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Friday, December 6, 2013

What Title to Give This Posting about Holiday Gift Ideas?

First, the reminder that Sunday afternoon is our bookstore event with Traverse City artist Glenn Wolff. Again, that's from noon to 2 p.m. Books, notecards, posters, and a gift to each Wolff book purchaser. See right-hand column for details, if you’ve somehow missed the blitz of publicity on my blog recently. As Northporters and 2013 bookstore visitors know, I don’t have quite the space up front for holiday decorating that I’ve had in years past, so this year my “tree” (thanks, Mom!) is not quite 11 inches tall. It does light up though (from the inside), and the even light changes color. (Don't ask me how.) I’ll try to make up for the absence of a real tree on Sunday (and that good spicy fir tree smell) with the presence of home-baked cookies. (Blogger, what is it with you and the parentheses today, anyway?)

Looking at another bookseller’s blog earlier today, I realized I’ve been rather neglecting the historic nature of my larger collection, so that’s where I want to put the focus today. Old books. To me, they're treasures, and sometimes I don’t do enough to showcase them to casual browsers. I mean, a lot of these  are classics!  To begin under a fairly broad umbrella of what constitutes a classic, for example, how about the two children’s books below?

You remember Eloise, don’t you? She lives -- by herself, mind you -- in the Plaza Hotel in New York City.

Book cover

Detail of book illustration
The Eloise book is pretty pricey, but The Littlest Christmas Tree can be taken home, tax included, for under $10. And can you believe no child has yet written his or her name inside this 1954 Wonder Book by popular children's author Thornton W. Burgess?

Book cover

Illustrated endpapers

Book slides in and out of slipcase
Moving on to more adult fare (and staying with bargains), here's the kind of books I love to find under my tree (or wherever!). First, Anne Morrow Lindbergh’s A Gift From the Sea, illustrated and in a slipcase. I love slipcases! Tucking the book into own little bed is a delicious thing to do.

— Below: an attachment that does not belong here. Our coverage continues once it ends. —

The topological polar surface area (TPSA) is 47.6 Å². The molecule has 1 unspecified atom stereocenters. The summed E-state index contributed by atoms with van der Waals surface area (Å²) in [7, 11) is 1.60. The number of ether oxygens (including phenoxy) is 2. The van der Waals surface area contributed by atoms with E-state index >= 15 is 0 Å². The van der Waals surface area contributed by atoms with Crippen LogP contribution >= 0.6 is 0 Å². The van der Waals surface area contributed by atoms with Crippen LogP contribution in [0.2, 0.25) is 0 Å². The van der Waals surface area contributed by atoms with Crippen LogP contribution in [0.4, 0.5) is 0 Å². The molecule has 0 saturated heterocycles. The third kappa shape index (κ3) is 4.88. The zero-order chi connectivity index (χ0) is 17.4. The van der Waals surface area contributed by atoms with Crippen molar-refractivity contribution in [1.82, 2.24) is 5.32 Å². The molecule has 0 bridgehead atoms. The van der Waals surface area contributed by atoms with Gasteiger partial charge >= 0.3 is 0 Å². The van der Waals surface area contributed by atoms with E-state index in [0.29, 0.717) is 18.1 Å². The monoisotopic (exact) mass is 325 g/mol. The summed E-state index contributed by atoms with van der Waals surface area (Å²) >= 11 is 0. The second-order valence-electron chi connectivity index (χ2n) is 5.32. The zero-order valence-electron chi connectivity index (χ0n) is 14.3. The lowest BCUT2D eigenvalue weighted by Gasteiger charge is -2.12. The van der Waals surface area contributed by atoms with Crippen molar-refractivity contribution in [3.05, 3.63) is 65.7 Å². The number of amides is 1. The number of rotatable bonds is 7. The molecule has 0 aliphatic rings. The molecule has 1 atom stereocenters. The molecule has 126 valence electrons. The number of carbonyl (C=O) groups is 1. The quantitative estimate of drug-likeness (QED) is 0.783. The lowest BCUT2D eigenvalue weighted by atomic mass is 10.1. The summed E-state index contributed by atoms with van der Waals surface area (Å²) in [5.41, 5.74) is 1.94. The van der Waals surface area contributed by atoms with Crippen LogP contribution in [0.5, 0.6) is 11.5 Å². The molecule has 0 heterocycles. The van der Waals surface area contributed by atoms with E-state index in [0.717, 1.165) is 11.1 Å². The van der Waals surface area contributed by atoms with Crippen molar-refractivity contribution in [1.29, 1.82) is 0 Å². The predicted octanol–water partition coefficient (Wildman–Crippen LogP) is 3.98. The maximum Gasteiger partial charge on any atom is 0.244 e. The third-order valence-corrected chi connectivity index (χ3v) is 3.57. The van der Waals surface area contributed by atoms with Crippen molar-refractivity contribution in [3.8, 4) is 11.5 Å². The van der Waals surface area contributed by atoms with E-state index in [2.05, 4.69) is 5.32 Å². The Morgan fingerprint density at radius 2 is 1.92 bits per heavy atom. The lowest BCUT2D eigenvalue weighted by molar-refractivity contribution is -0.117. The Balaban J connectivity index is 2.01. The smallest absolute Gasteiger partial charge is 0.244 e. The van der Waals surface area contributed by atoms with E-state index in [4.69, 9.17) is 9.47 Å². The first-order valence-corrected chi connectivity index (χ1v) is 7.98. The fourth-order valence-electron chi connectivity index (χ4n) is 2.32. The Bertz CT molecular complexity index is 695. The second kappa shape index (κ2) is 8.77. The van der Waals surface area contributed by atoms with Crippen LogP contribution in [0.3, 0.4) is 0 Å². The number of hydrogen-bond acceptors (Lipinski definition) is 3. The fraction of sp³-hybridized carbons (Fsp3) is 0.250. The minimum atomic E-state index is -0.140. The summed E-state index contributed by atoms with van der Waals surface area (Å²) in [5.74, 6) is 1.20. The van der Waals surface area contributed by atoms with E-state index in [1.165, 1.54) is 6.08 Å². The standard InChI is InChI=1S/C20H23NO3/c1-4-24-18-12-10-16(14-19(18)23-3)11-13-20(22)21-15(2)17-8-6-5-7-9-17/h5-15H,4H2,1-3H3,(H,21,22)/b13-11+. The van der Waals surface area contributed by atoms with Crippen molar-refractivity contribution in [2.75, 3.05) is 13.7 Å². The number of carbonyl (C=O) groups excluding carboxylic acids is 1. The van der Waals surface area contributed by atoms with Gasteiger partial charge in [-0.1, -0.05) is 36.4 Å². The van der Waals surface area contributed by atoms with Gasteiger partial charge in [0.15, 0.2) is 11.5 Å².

Chapter illustration

Then a sweet old volume of essays by the incomparable Charles Lamb. Book spines and covers just don't look like this any more, more's the pity.

Pretty spine

Ordinary old book cover
Or any of the little Peter Pauper Press editions shown below, all with original dust jackets. Yes, I do have a thing for small books, as well as for slipcases....

Books from Peter Pauper Press

But my big excitement earlier this week was taking delivery of a mammoth box of old books on Michigan. Unpacking, pricing, shelving -- such are the joys of a seller of used books, and great her satisfaction as she stands back to admire newly restocked shelves.

Partial view of overflowing Michigan section

Small AND local!
There are three of the Great Lakes series (Michigan, Superior, Huron – i.e., our western lakes), several titles on early days when timber was Michigan’s main attraction, and many books, large and small, on various Michigan cities and villages and islands.

David and I were saying only this morning how fortunate we feel not to have workplace politics as part of our lives. Neither of us -- he, the artist, and I, the bookseller – have either bosses to please or employees to oversee. Sometimes, though, I sigh over the concept of retirement. Yes, it’s only a concept, as far as my life is concerned, but I would love to spend a year reading in a more focused and continuous way, being transported back 50 or 75 or 100 years to Michigan’s past.

I live on my own little Treasure Island!


Dawn said...

Yes you do have a treasure island! : ) Have a wonderful holiday PJ!

P. J. Grath said...

You too, Dawn. And I loved Katie's post today!

dmarks said...

Seems like your store is a good place to go Wolff hunting. A type of hunting we can all agree on and support :)

P. J. Grath said...

Indeed, dmarks. No license necessary.

I should probably have made it clearer before today (Sunday!!!) that the new Sullivan-Wolff book, like the REINDEER one, is as much for adults as youngsters. Lots of nostalgia in text and art. Remember bubbler lights on the tree? That kind of thing. Delightful!